7.3 Gilded Age Politics

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7.3 Gilded Age Politics. Political Machines. Large cities were run by political machines with corrupt “bosses” making decisions Their neighborhood captains would bribe people (especially immigrants) for their votes and support - PowerPoint PPT Presentation

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7.3 Gilded Age Politics

7.3 Gilded Age PoliticsPolitical MachinesLarge cities were run by political machines with corrupt bosses making decisionsTheir neighborhood captains would bribe people (especially immigrants) for their votes and supportBosses would get very wealthy but also used their power to help develop their communityPolitical MachinesBoss Tweeds Democratic machine in NYC was the most famousThomas Nast drew political cartoons mocking himCaught (several times) for massive corruption and graft

Civil Service ReformTraditionally, people gained govt. jobs by knowing the guy who was elected (patronage)Q: What effect would that have on govt. workers?Civil service reform suggested giving govt. jobs who scored the highest on a testLet the best job-candidate win!

Civil Service ReformRutherford B Hayes (1877, Repub.) pushed civil service reform to clear out corruptionJames A Garfield (1881, Repub) tried to balance those wanting reform with those wanting patronageHe was assassinated 3 months into office, his VP (Chester A. Arthur) became Pres.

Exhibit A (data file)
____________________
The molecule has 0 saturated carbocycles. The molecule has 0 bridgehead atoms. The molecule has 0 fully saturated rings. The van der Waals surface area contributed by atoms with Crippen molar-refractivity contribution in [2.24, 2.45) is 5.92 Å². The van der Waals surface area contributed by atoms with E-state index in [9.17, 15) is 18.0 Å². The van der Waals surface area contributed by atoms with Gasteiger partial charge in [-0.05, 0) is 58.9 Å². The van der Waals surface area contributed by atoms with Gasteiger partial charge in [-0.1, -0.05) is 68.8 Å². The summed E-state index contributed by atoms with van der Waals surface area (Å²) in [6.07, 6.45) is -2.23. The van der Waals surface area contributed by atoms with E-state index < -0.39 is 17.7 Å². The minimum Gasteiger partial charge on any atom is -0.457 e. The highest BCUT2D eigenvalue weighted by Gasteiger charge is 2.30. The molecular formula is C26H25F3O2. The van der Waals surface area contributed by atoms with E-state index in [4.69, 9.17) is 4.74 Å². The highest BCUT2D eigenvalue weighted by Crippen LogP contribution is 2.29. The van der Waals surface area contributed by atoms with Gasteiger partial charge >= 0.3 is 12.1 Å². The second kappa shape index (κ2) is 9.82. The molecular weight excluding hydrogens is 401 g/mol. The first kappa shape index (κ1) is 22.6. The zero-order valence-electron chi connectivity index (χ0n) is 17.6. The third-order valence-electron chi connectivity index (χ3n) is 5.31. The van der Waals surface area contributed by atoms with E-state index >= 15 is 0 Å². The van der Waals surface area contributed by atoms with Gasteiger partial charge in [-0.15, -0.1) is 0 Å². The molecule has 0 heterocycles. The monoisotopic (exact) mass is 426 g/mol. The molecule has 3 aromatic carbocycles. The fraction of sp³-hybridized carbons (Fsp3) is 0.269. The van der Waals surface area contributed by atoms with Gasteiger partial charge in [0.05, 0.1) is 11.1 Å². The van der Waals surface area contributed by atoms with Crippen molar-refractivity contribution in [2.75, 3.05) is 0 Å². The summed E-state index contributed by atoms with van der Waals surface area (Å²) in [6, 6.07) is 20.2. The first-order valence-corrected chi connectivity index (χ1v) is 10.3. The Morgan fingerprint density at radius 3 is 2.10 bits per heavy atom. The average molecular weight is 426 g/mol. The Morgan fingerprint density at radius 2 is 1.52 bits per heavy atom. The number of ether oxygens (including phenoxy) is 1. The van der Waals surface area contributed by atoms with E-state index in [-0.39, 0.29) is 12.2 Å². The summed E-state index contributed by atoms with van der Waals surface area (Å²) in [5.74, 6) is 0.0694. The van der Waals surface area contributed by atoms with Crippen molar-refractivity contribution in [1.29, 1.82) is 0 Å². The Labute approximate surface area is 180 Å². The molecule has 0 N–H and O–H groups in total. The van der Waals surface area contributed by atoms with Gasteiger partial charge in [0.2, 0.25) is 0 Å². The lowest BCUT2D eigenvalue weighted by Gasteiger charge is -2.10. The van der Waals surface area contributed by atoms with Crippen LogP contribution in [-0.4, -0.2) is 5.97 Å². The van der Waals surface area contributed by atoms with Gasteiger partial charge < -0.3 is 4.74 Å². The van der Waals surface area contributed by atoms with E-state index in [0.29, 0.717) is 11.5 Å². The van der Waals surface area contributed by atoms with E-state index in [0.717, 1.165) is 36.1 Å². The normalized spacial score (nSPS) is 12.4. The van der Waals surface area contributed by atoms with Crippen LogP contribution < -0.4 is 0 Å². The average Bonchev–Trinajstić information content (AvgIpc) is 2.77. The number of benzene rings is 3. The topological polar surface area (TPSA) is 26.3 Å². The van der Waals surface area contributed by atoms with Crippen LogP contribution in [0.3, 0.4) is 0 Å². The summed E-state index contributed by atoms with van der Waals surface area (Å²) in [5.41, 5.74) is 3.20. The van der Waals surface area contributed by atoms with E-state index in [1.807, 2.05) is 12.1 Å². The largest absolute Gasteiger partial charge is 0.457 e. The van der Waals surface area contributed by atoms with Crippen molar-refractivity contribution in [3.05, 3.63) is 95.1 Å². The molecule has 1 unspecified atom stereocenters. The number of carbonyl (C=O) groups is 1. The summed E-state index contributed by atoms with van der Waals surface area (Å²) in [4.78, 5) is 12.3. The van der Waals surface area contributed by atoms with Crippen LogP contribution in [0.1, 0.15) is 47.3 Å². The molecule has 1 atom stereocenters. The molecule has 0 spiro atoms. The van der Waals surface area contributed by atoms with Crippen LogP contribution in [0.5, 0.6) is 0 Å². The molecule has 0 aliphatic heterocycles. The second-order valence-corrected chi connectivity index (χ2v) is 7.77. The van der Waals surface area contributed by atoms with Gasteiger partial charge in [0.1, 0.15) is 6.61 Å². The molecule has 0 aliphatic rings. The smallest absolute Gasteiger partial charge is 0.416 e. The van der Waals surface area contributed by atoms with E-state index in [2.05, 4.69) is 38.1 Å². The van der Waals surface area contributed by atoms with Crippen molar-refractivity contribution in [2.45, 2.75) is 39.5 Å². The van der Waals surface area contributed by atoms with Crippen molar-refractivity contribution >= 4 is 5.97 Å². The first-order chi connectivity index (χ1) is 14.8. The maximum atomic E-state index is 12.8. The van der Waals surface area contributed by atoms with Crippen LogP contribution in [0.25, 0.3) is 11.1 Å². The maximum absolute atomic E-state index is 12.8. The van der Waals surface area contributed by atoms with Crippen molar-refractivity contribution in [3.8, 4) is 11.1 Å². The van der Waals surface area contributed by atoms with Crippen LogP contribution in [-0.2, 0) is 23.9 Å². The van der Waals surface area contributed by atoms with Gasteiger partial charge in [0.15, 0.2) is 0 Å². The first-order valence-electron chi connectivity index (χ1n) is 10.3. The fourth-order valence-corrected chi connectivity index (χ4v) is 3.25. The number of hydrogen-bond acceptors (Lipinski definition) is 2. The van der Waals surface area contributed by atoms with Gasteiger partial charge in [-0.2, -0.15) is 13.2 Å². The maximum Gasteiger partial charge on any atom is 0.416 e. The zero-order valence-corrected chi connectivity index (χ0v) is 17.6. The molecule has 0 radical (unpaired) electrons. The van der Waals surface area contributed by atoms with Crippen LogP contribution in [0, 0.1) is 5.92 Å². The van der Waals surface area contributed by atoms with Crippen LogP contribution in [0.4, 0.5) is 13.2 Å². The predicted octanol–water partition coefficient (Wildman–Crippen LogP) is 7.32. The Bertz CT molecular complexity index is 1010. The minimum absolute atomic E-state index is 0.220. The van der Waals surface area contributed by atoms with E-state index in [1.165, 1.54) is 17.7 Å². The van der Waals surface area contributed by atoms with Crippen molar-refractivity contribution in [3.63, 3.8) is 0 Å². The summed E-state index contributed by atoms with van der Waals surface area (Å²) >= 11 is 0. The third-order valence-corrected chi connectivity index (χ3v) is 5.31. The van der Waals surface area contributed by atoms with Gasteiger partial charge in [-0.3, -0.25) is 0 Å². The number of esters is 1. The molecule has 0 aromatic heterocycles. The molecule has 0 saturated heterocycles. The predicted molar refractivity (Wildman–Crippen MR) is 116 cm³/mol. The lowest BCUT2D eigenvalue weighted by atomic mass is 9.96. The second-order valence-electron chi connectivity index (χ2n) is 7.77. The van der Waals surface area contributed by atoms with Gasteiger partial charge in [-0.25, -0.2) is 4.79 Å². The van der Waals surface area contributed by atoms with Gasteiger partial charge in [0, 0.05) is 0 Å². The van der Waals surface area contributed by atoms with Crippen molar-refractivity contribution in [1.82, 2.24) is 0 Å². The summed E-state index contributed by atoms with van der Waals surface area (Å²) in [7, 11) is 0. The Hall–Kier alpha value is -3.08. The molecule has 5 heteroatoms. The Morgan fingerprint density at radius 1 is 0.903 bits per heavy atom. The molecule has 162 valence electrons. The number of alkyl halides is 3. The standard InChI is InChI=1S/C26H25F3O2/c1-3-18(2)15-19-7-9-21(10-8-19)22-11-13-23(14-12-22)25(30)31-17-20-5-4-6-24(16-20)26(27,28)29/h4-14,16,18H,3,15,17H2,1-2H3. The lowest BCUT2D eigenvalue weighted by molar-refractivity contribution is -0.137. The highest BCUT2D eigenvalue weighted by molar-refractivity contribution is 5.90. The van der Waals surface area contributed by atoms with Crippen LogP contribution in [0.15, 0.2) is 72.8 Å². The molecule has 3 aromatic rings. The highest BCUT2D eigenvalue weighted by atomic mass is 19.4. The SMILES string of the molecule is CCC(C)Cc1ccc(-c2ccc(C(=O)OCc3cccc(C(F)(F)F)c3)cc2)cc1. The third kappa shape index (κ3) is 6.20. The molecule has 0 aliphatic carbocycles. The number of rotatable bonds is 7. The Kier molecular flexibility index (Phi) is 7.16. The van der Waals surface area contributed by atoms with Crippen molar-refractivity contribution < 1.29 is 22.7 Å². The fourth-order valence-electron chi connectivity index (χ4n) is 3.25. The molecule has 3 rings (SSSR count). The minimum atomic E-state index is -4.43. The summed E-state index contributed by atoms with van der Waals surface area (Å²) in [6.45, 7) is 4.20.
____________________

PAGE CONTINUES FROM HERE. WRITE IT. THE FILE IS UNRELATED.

Civil Service ReformArthur continued to push for reform, signed Congresss Pendleton Civil Service Act in 1883To get a govt. job, you needed to score high on the Civil Service test.

Civil Service ReformWhat people would have been crushed by civil service reforms?stalwarts: Republicans who wanted to keep the patronage system of government jobsWhat civil service reform law do you need to know by name?The Pendleton Act

Big Business & the Govt.Remember, this is a time of big businesses and the govt. being very closeBusinesses would fund political campaigns, politicians allowed business owners to do what they wantedBusinesses biggest concern was keeping tariffs (taxes on imports) highHigh tariffs meant foreign goods would be expensive (so Buy American!)

Big Business & the Govt.1885 Grover Cleveland (Democ.) became president, wanted to lower the tariff1889 Benjamin Harrison (Repub.) beat Cleveland in a close electionHarrison agreed to raise tariffs even higher (McKinley Tariff Act)1892 Cleveland wins again!1896 ____________ wins and tariffs increase again.